Debt ceilings. Demanding fuel economy standards. And stock markets ablaze with red figures after lower-than-expected data on the manufacturing sector.
But gloom in Traverse City? Hardly.
Better-than-expected turnout during the first two days of the Center for Automotive Research's Management Briefing Seminars - attendance is up about 150 delegates from last year - was indicative of the upbeat mood and extensive plans for an industry expansion. At least in some segments.
Honeywell Vice President Steve McKinley talked about rapid turbo growth, and possibly diesel growth, in the near term. OnStar announced it will expand globally, branching out in China, the Middle East and Latin America. And Volkswagen's Chattanooga operations boss, Don Jackson, pondered a future filled with more Passat production at VW's U.S. assembly plant, less than four months after Job 1.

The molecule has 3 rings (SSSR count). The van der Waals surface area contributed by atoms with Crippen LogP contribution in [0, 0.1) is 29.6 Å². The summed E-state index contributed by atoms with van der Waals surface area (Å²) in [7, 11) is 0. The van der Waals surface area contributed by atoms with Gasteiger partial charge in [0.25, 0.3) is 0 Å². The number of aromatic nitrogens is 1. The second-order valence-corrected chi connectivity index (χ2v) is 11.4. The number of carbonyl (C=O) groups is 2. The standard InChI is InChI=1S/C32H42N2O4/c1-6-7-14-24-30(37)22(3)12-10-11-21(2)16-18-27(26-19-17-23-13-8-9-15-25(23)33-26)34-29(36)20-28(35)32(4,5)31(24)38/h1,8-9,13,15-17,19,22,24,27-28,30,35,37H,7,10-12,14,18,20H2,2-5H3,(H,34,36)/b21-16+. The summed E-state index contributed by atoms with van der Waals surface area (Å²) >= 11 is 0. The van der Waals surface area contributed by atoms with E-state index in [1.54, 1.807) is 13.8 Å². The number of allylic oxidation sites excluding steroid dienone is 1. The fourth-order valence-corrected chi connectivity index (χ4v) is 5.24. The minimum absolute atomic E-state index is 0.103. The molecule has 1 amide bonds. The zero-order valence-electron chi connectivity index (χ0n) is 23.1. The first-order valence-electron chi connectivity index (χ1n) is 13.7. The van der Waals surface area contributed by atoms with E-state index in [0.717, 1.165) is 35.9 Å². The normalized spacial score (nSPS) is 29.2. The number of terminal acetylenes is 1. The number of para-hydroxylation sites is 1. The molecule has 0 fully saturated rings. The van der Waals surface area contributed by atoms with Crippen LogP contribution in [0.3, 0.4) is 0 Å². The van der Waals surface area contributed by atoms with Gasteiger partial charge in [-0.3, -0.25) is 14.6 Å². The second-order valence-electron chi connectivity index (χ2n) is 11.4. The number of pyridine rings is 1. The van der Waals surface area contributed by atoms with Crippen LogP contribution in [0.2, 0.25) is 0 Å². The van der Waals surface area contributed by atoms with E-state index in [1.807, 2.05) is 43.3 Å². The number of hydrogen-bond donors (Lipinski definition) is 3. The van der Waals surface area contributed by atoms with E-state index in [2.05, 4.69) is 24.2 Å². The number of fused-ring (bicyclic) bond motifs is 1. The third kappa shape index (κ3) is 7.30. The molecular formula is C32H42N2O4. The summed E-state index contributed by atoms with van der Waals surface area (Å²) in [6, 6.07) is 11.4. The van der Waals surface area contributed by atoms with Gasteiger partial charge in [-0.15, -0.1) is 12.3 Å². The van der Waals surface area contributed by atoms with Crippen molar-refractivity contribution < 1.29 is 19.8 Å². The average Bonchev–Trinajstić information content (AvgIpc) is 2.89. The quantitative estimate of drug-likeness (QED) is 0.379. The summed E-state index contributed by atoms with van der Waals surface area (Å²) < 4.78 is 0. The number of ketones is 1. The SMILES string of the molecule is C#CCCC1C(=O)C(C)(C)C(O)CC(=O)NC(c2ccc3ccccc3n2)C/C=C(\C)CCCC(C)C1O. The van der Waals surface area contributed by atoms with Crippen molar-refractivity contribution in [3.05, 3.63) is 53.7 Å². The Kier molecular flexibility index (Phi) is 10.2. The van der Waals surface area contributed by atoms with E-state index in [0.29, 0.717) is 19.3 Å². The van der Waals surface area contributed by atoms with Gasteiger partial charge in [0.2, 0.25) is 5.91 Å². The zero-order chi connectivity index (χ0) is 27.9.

Positive. Positive. Positive.
It was an interesting juxtaposition, given the threats of a stalling economy - including news Tuesday that U.S. auto sales remained largely flat - and toughening standards on fuel economy that was all the buzz early this week.
Privately, several supplier executives still say they are holding back on adding fixed costs, delaying full-time hires until they are certain the good times are back for good.
Publicly, it's all growth.
2009 it is not.